Report 93012 Summary - October 1993

The Department of Health Services' Information on Drug Treatment Authorization Requests (Letter Report), (Contract audit by The Thornton Group)

The Bureau of State Audits and its contractor, The Thornton Group, present the fifth in a series of semiannual reports concerning the way the Department of Health Services (department) processes reimbursement requests for certain prescribed drugs under the California Medical Assistance Program (Medi-Cal). These requests are known as drug treatment authorization requests (TARs).

In response to Chapter 716, Statutes of 1992, we obtained from the department statistical information, compiled each month, concerning the number of TARs received and processed from June 1990 through May 1993. This report focuses on the drug TARs processed during the 12 months from June 1992 through May 1993. The past four reports on this subject have been prepared by the Office of the Auditor General (OAG). However, the OAG closed in December 1992 because of budget reductions, but in May 1993, the Bureau of State Audits began operation and assumed responsibility for this audit pursuant to Government Code Section 8546.8.

The department received approximately 211,400 drug TARs from June 1992 through May 1993. This represents an increase of more than 47,300 (29 percent) drug TARs since June 1990 through May 1991, the first year of the OAG's review. The increase in the number of drug TARs received, as stated in the OAG's last report, may have occurred partly because of the addition of approximately 1,423,000 (a 39 percent increase since June 1990) Medi-Cal beneficiaries eligible to obtain drugs through Medi-Cal.

Furthermore, from June 1992 through May 1993, the department processed approximately 53,000 (33 percent) more drug TARs than it did during the first year of our review. In addition, the department's monthly backlog of drug TARs received by mail had risen to approximately 5,000 in May 1993. In comparison, at the end of May 1991, the department's backlog of drug TARs received through the mail was approximately 2,900.

From June 1992 through May 1993, the department reported that its average time for processing mailed drug TARs exceeded the 5 working days state law requires. More specifically, the department reported that, in May 1993, it took an average of 16 days to process mailed-in drug TARs. In the OAG's first report on drug TARs, it reported that in December 1990 the department took an average of 15 days to process mailed-in drug TARs. Five of the six pharmacists we contacted stated the delays in obtaining a response to their mailed-in drug TARs had not caused lapses in medication or problems for patients.

The department processes drug TARs in drug units located in Stockton, Los Angeles, and San Bernardino. According to the chief of the department's Medi-Cal Operations Division Northern Field Operations Branch, the department contracted with nine pharmacist consultants in April 1993 to enable the drug units to process drug TARs more effectively and promptly. The department entered into 18-month contracts with three pharmacist consultants in the Stockton drug unit and six pharmacist consultants in the Los Angeles drug unit. In addition, the department hired two full-time pharmacist consultants to staff a newly created satellite drug unit in San Bernardino.1 Before the increase in staff, the Los Angeles drug unit included two pharmacist consultants and the Stockton drug unit included seven pharmacist consultants. The role of the pharmacist consultants, who are licensed pharmacists, is to process drug TARs by either approving, denying, modifying, or returning the TARs to the providers (to request additional information).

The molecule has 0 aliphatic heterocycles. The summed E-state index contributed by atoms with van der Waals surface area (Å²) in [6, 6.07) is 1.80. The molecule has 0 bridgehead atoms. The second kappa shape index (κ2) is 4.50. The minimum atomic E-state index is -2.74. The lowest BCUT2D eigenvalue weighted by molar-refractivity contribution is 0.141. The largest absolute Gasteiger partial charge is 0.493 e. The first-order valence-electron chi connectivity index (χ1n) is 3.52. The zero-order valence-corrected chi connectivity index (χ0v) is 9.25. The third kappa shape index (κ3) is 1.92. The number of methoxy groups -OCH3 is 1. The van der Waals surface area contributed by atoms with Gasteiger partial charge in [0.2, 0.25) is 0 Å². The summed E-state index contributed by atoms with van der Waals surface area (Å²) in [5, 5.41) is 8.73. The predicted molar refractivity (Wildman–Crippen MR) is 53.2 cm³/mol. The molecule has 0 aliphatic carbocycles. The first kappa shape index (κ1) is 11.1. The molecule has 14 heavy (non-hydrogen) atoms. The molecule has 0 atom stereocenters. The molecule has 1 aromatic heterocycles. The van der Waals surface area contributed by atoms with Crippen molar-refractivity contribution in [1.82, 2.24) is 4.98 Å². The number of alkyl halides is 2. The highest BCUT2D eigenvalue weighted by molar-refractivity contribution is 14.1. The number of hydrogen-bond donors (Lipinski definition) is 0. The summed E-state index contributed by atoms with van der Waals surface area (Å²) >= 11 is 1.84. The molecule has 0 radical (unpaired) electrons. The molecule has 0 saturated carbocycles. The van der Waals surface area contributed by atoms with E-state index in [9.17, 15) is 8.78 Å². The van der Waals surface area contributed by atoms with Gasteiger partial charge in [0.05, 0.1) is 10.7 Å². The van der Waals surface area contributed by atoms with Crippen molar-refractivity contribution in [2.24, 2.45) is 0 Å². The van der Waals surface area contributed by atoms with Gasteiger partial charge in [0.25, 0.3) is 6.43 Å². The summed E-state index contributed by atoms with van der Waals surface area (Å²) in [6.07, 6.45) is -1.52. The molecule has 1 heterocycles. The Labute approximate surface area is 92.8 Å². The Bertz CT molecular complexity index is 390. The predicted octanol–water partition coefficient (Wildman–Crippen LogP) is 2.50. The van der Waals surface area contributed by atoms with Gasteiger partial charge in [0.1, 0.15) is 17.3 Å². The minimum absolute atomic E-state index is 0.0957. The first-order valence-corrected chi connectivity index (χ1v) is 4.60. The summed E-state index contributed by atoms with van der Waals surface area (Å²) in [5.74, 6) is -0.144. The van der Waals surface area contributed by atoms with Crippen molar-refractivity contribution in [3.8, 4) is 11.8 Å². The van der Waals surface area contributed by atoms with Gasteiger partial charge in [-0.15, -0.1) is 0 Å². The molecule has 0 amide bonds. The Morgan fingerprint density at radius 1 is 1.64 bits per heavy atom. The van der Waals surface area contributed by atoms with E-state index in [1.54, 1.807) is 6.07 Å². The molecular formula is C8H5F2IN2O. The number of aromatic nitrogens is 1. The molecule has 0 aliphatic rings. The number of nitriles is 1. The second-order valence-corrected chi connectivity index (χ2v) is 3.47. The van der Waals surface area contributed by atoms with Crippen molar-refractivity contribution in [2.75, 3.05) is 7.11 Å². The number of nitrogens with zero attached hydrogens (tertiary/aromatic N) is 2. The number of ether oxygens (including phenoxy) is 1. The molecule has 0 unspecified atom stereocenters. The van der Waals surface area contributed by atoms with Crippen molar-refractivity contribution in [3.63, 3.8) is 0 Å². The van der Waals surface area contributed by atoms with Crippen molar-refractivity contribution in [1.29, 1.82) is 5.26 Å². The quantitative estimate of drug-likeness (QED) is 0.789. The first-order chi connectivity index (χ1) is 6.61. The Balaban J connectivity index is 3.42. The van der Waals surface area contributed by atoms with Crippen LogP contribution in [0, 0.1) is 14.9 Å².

We sampled drug TARs to determine if TARs received by FAX and by the department's audio response telephone system -- Voice Drug TAR System (VDTS) -- were processed within 24 hours of receipt, as federal law requires. From June through November 1992, we found the department was not processing these drug TARs within 24 hours. However, based on another sample we selected from drug TARs received during May 1993 (after the department contracted with nine pharmacist consultants), we found the department met the 24-hour requirement.

Finally, in response to Section 14105.42 of the Welfare and Institutions Code, the department provided us with information regarding the number of fair hearing requests beneficiaries made to appeal a denied drug TAR and the number of complaints received from providers. Nineteen fair hearing requests were submitted to the Department of Social Services from June 1992 through May 1993. Of those, 7 were withdrawn before the cases were heard. Two of the remaining 12 fair hearing requests were approved, 2 were denied, 2 were dismissed, and the decisions on the remaining 6 were still pending at the time of our review. The department reported that it did not receive any complaints about its processing of drug TARs from June 1992 through May 1993.